(These functions rescale the values of $$f$$ by $$2p$$ on the set $$\mathcal A$$ and by $$2(1-p)$$ on its complement.)

Every $$\phi_p$$ is a pdf because (a) its values are non-negative and (b) it integrates to unity:

\begin{aligned} \int \phi_p(x)\,\mathrm dx &= 2p\int_{\mathcal A} f(x)\,\mathrm dx + 2(1-p)\left(1 - \int_{\mathcal A} f(x)\,\mathrm dx\right) \\&= 2p\left(\frac{1}{2}\right) + 2(1-p)\left(\frac{1}{2}\right) \\&= 1.\end{aligned}

Notice, too, the relationship between each $$\phi_p$$ and $$\phi_{1-p}:$$

$$\phi_p(x) + \phi_{1-p}(x) = 2f(x) \left[(p + (1-p)) \mathcal I_{\mathcal A}(x) + ((1-p) + 1-(1-p))\left(1 - \mathcal I_{\mathcal A}(x)\right)\right] = 2f(x)$$

for all $$x.$$ That is, $$\phi_p$$ and $$\phi_{1-p}$$ can serve as possible values of $$f_1$$ and $$f_2$$ or as possible values of $$f_3$$ and $$f_4.$$

Here's the punch line:

When $$p\ne q$$ (and both values lie between $$0$$ and $$1$$), $$\phi_p(x)\ne \phi_q(x)$$ for all $$x.$$

Proof.

Recall $$f(x)\ne 0$$ for any $$x.$$ When $$x\in\mathcal A,$$ $$\phi_p(x) = 2p f(x) \ne 2q f(x) = \phi_q(x).$$ Otherwise, when $$x\notin \mathcal A,$$ $$\phi_p(x) = 2(1-p)f(x)\ne2(1-q)f(x)=\phi_q(x).$$ That covers all the possibilities, QED.

In this schematic (but accurate) figure, $$\mathcal A$$ is the set of $$x$$ subtended by the gray region.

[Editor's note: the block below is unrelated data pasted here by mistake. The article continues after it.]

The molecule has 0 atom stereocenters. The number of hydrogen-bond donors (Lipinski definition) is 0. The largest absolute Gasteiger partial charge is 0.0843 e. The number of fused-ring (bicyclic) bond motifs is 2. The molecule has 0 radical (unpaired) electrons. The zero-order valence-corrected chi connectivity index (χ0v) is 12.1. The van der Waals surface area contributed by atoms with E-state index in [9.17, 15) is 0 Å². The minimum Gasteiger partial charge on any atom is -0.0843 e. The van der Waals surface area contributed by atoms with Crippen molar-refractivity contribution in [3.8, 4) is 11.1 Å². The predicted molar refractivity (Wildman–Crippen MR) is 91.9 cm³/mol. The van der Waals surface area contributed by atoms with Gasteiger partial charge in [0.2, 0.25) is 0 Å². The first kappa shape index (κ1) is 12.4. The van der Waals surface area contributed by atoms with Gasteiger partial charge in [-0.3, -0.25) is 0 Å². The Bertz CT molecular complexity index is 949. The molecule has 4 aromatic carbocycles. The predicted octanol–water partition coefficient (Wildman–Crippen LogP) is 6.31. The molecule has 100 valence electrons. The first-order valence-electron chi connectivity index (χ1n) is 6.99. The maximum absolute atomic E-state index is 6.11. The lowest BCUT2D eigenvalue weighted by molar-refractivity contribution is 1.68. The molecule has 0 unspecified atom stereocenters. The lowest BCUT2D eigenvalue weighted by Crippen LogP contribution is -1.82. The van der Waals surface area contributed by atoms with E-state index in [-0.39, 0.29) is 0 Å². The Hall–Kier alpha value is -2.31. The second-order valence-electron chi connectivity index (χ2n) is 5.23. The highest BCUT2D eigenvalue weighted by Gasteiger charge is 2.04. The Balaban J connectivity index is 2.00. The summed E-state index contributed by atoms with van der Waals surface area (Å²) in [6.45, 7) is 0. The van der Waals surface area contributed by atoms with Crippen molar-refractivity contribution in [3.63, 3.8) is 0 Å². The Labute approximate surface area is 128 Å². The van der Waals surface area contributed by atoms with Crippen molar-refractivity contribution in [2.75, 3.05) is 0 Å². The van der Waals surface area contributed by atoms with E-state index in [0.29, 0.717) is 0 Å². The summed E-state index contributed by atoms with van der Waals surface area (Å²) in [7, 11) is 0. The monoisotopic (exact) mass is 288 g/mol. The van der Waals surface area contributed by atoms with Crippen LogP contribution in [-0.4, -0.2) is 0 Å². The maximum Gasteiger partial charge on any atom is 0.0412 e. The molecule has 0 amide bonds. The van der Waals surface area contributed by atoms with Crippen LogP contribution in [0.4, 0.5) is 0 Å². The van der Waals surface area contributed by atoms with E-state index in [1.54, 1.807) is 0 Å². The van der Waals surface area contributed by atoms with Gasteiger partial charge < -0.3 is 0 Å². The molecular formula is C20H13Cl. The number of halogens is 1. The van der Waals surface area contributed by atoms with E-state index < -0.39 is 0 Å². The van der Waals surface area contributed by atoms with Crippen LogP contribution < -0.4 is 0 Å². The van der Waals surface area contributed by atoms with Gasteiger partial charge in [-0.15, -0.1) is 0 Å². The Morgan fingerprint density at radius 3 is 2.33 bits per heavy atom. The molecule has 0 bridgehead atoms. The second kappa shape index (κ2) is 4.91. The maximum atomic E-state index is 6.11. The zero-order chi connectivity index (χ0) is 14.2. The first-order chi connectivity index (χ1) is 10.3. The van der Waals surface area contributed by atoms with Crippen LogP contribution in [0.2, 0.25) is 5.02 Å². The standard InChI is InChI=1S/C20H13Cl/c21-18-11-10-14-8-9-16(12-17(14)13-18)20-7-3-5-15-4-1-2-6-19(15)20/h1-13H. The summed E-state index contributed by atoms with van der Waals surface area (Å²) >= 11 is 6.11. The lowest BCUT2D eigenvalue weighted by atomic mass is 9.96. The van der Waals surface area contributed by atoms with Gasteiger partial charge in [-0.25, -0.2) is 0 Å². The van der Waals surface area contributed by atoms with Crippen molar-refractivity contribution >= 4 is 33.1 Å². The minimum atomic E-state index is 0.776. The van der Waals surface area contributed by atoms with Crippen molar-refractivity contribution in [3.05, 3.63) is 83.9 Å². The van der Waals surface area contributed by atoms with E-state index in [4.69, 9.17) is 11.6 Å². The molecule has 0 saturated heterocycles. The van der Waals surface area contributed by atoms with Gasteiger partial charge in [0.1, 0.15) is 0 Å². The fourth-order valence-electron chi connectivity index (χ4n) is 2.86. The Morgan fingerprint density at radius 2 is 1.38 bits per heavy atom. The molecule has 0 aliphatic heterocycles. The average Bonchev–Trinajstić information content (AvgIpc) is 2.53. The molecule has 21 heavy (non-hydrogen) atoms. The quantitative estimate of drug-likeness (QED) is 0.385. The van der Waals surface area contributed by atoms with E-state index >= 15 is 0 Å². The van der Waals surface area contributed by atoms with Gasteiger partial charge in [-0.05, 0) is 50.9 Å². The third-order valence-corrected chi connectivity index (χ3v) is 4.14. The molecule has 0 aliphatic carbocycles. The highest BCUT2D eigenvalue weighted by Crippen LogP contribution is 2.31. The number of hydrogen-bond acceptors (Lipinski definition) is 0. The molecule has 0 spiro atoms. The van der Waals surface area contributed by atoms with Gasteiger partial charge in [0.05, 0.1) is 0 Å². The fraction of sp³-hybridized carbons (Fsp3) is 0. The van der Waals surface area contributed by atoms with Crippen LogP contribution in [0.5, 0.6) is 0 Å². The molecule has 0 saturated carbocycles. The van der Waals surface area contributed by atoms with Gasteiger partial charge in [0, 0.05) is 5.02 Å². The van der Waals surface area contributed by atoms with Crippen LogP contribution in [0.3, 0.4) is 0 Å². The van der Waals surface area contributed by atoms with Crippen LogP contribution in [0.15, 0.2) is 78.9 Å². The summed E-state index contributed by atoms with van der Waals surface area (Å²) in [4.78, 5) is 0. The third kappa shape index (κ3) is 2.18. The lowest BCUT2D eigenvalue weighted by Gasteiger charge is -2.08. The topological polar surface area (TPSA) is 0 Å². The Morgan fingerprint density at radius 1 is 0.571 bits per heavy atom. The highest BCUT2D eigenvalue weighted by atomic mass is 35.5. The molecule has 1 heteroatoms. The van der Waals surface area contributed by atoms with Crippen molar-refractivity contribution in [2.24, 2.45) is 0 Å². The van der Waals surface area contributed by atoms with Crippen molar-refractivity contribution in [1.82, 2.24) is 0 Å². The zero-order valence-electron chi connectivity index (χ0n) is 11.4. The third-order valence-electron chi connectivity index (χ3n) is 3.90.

### Counterexample

Let $$p$$ and $$q$$ be two numbers between $$0$$ and $$1,$$ but (a) neither equals $$1/2,$$ (b) $$p\ne q,$$ and (c) $$p\ne 1-q.$$ Observe that

$$\phi_p + \phi_{1-p} = 2f = \phi_q + \phi_{1-q},$$

yet since $$p,1-p,q$$ and $$1-q$$ are all distinct, all four of the $$\phi_*$$ in this expression never agree on any $$x.$$

• Good analysis (+1), especially demonstrating the process of analyzing the implication of the condition "$f_1(x) \neq \cdots \neq f_4(x)$". Commented May 7 at 16:17

If you are willing to consider the terminology "pdf" or "density" in its advance (i.e., measure theoretic) sense, more trivial counterexamples (compared with @whuber's great answer) can be easily constructed.

By "advance sense", I meant that given a probability space $$(\Omega, \mathscr{F}, P)$$, any non-negative measurable function $$f: \Omega \to \mathbb{R}$$ satisfying \begin{align*} P(A) = \int_A fd\mu, \; A \in \mathscr{F} \end{align*} is defined as a density of the probability measure $$P$$ with respect to another measure $$\mu$$ (which dominates $$P$$). For more discussions on this topic, check this Wolfram MathWorld link and our own Cross Validated discussion.

If you accepted this view, let us set $$\Omega = \{0, 1\}$$, $$\mathscr{F} = 2^\Omega$$, $$\mu$$ is the counting measure, and \begin{align*} f_i(0) = p_i, f_i(1) = 1 - p_i, \quad i = 1, 2, 3, 4. \tag{1}\label{1} \end{align*} It then follows that \begin{align*} & f_1(0) + f_2(0) = p_1 + p_2, f_3(0) + f_4(0) = p_3 + p_4. \end{align*}

It is clear now that for any distinct $$0 < p_1, \ldots, p_4 < 1$$ such that $$p_1 + p_2 = p_3 + p_4$$, $$\eqref{1}$$ can serve as a counterexample. For example, $$p_1 = 0.1, p_2 = 0.8, p_3 = 0.3, p_4 = 0.6$$.